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​​​​​​Thinking the Unthinkable by Nanyang Visiting Professor Nik Gowing

Published on: 11-Aug-2016


How can top leaders in C-suites and public service confronts the fast changing 'new normal' of unpalatable global leadership challenges?

Executive leadership at the highest levels of corporate, public service and political life faces new vulnerabilities that few in these positions are willing to share publicly. In 2016, they are greater than at any time in recent history, and the implications are deeply troubling. A proliferation of 'unthinkable' events over the previous two years has revealed a new fragility at the highest levels of corporate and public service leaderships. Their ability to spot, identify and handle unexpected, non-normative events is shown not just to be wanting but also perilously inadequate at critical moments. They threaten careers and reputations. They are potentially existential for both corporates and governments.

The examples of the 'new normal' keep stacking up. They include Brexit, the inadequate, belated handling of Europe's migration crisis; the implications for many energy producing nations and energy corporates after the unexpected 60% fall in oil prices; and the new frailty of political stability as traditional parties are challenged by the new disruptive age of digital empowerment, big data, meta data and public disillusionment. And who a few weeks ago would have raised the prospect of US President Donald Trump? Like Brexit, his impact confirms the impact of the new normal of unthinkables.

These challenges pose big questions about the appropriateness and configuration of the executive human capacity of those at the highest levels to both cope with - and respond to -this new proliferation of 'unthinkables'. New evidence confirms how pressures often overwhelm executive capacities at high speed, and in an ever more compressed time scale.

Solutions and answers need to be found rapidly, especially in the areas of Behavior, Culture and Mind Sets. An important way to do that is to share experiences and perceptions in a safe space with your peers.   

Date: 30 August 2016, Tuesday

Time: 3:00pm to 4:30pm

Venue: Lecture Theatre @ The ​Hive (LHS-01-04)

*There will be a tea reception after the lecture*




Nik Gowing profile.jpg

Nik Gowing was a main news presenter for the BBC's international 24-hour news channel BBC World News 1996-2014. He presented The Hub with Nik GowingBBC World DebatesDateline London, plus location coverage of major global stories.

For 18 years he worked at ITN where he was bureau chief in Rome and Warsaw, and Diplomatic Editor for Channel Four News (1988-1996). He has been a member of the councils of Chatham House (1998–2004), the Royal United Services Institute (2005–present), and the Overseas Development Institute (2007-2014), the board of the Westminster Foundation for Democracy including vice chair (1996-2005), and the advisory council at Wilton Park (1998-2012). In 1994 he was a fellow at the Joan Shorenstein Barone Center in the J. F. Kennedy School of Government, Harvard University.  He is a board member for the Hay Festival.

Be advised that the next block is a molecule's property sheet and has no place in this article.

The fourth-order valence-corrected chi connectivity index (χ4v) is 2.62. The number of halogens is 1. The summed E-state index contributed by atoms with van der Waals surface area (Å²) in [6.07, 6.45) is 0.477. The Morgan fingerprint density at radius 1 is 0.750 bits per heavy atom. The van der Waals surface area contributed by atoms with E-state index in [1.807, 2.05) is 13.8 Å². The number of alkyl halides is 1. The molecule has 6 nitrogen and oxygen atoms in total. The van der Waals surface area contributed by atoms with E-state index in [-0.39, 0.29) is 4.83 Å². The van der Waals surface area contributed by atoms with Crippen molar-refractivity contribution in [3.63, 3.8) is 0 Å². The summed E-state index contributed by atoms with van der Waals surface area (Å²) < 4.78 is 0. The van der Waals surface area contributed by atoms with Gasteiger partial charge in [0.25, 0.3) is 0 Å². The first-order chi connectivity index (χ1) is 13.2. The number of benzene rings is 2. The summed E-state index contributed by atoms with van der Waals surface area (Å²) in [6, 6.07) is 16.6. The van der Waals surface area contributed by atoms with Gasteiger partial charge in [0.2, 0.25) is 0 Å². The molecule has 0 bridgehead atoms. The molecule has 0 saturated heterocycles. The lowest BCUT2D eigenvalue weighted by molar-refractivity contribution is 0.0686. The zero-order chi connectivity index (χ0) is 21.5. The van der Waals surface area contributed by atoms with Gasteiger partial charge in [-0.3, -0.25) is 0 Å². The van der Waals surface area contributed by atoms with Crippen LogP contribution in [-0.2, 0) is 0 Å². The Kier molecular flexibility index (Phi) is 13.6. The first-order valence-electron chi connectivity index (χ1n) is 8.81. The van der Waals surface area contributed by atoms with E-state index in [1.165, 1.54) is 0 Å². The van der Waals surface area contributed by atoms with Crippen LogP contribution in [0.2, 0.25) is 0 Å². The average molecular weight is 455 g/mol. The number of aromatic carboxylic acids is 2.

Nik has extensive reporting experience over three decades in diplomacy, defence and international security. He also has a much sought-after analytical expertise on the failures to manage information in the new transparent environments of conflicts, crises, emergencies and times of tension. His peer-reviewed study at Oxford University is "Skyful of Lies and Black Swans". It predicts and identifies the new vulnerability, fragility and brittleness of institutional power in the new all-pervasive public information space.  It can be downloaded free online after registration. The work follows an earlier study undertaken at the Kennedy School, Harvard.

In 2016 he co-authored interim findings of the "Thinking the Unthinkable" study. It is based on sixty top level confidential interviews of corporate and public service leaders, plus the new generation of millennials. The study is in partnership with CIMA. It reveals candidly the factors that explain why so many leaders face new difficulties identifying what looms in the disruptions of the "new normal" that have emerged since 2013. The findings are scary.

In 2014 Nik was appointed a Visiting Professor at Kings College, London in the School of Social Science and Public Policy. He is a member of the World Economic Forum's Global Agenda Council on Geo-Economics.

He was awarded Honorary Doctorates by Exeter University in 2012 and Bristol University in 2015 for both his ongoing cutting edge analyses and distinguished career in international journalism.


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